MNSCU enrollment continues to grow as technical schools become magnet in recession

A record number of Minnesotans are enrolling in the 32 schools in the Minnesota State Colleges and University system, with particularly heavy enrollment gains by older students and students of color, according to figures released this morning.

Classes at 6 a.m., added sessions and overflowing parking lots are all indicators that Minnesotans are increasingly relying on the state college system.

MNSCU officials described the latest growth spurt as the equivalent of adding another institution the size of Minnesota State University, Mankato. Today’s enrollment figures come after a record increase last fall, compared with the year before.

Source: MNSCU

“This large enrollment increase clearly shows Minnesotans are turning to their state colleges and universities when times are tough,” said Chancellor James H. McCormick in a press release. “We are glad to help them pursue their goals.  Equally important, we will have more graduates ready in the next few years to help Minnesota’s employers rebuild the state’s economy.”

With a heavy emphasis on technical training and career-oriented curricula, particularly at the community and technical colleges, the continuing enrollment gains are a barometer of the way many Minnesotans are adjusting to the new economic realities and job market. On Tuesday, the state reported that Minnesota’s economy added 15,600 jobs and that its unemployment rate dropped slightly to 7.3 percent. Even so, there are still more job seekers than jobs, according to the state, with more than 136,000 jobs lost since December 2007.

Highlights of the MNSCU enrollment figures include:

  • An additional 14, 638 full- and part-time students enrolled for the spring semester, a 7.8 percent increase from a year ago for a total enrollment of 197,576 system-wide.
  • Most of the growth came in the technical and community colleges, where 14 campuses saw growth of 10 percent or more.
  • Enrollment by students 25 and older was up 16 percent, compared with 6 percent growth for younger students.
  • Enrollment was up in 21 percent for students of color for spring, while enrollment of white students was up 9 percent. MNSCU has expanded programs to recruit students traditionally underrepresented in higher education — students of color, low-income students and students who are the first in their families to attend college.
  • Total enrollment for what the system calls full-year-equivalent students is expected to increase by 7 percent for all of the 2009-10 academic year. (“Full year equivalents” measures the total number of credits students earned system-wide divided by a full-time course load to get the equivalent of full-time student headcount.)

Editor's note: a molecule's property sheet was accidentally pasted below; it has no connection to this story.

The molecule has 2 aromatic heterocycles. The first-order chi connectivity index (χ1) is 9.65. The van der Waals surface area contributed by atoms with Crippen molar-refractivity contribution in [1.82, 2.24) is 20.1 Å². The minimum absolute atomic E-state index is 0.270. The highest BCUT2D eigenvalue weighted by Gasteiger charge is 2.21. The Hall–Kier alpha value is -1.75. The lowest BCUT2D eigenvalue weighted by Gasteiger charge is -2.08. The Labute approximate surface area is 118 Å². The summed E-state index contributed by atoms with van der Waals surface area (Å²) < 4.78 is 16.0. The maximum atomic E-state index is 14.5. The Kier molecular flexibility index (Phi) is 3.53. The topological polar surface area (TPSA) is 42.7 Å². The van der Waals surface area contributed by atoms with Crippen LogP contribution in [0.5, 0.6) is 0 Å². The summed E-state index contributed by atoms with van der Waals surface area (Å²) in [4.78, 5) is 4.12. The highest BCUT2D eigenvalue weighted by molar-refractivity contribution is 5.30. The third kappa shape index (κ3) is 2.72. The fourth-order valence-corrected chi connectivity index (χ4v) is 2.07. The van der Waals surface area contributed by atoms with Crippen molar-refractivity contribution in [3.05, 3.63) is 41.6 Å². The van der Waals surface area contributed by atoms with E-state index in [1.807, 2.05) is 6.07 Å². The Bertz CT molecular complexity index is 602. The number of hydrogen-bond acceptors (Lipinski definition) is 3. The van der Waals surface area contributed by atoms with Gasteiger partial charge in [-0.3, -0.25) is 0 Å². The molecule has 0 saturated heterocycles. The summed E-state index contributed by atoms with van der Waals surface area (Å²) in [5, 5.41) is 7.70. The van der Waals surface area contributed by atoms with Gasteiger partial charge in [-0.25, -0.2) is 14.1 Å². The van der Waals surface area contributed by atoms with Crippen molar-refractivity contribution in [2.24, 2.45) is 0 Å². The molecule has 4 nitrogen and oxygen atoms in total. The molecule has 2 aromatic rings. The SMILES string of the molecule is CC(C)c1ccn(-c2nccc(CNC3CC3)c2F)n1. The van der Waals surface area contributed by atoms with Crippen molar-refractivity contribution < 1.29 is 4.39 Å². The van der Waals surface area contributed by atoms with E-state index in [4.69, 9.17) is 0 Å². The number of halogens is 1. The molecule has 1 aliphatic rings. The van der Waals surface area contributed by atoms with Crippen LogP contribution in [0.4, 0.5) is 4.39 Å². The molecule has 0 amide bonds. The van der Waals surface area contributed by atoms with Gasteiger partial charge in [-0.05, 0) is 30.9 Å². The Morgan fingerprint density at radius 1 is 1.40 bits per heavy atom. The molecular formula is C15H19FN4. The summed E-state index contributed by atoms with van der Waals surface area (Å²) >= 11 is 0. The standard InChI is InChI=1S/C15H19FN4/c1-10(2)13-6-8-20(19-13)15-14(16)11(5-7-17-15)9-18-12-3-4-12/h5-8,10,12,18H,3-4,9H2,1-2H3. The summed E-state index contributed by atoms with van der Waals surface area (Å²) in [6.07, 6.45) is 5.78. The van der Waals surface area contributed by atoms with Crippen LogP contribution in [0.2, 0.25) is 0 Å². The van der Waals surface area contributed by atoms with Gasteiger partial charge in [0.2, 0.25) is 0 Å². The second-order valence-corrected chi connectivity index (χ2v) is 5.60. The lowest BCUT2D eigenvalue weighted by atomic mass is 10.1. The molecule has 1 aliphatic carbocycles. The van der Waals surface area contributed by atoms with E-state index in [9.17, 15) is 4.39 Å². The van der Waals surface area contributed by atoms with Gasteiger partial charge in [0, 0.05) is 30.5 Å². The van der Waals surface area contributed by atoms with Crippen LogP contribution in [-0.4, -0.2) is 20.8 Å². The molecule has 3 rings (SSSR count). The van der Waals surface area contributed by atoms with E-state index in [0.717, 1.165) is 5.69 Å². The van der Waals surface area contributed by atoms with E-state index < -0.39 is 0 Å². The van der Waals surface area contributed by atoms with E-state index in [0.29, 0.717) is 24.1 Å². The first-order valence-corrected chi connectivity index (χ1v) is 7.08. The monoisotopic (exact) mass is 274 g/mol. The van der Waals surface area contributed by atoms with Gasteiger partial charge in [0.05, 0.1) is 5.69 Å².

• MNSCU has about 260,000 individual students enrolled in for-credit courses throughout the year. In addition to its degree and certificate programs, the MNSCU system provides non-credit training programs under contract with companies around the state. Currently about 164,000 are enrolled in non-credit courses around the system and are not reflected in the numbers released today.

 

Melinda Voss, MNSCU spokesperson, said that some campuses are trying different ways to accommodate the influx of students. St. Cloud Technical & Community College launched “College Before Breakfast,” scheduling some classes as early as 6 a.m., she said.

The MNSCU system is grappling with growth in demand at the same time its funding is being cut by the state. In 2010, MNSCU saw its state funding reduced $72.2 million from the previous year to $614.2 million. The governor’s budget has MNSCU’s funding down even further to $605.5 million for 2011. The MNSCU system offset the cuts this two-year budget cycle with federal stimulus funds of $79.2 million, which primarily went to hold down tuition hikes, Voss said.  .

In 2000, the state picked up two-thirds of the cost of tuition. Today, it covers 46 percent, according to Voss. Average full-time tuition and fees at the totals $4,780 per year at community and technical colleges and $6,400 at the state universities.

Comments (1)

  1. Submitted by Bernice Vetsch on 03/04/2010 - 11:38 am.

    Unfortunately, the governor’s annual cuts have led to the layoffs of many student counselors and academic advisors, leaving those who remain with gigantic numbers of students needing help and limited time to spend with each.

    California’s higher ed tudents are marching in the streets of Los Angeles today to protest the results of anti-tax fever on their formerly low-cost (and before that, even free) system. And, of course, to match the ever higher tuition rate, is ever greater difficulty in getting grants.

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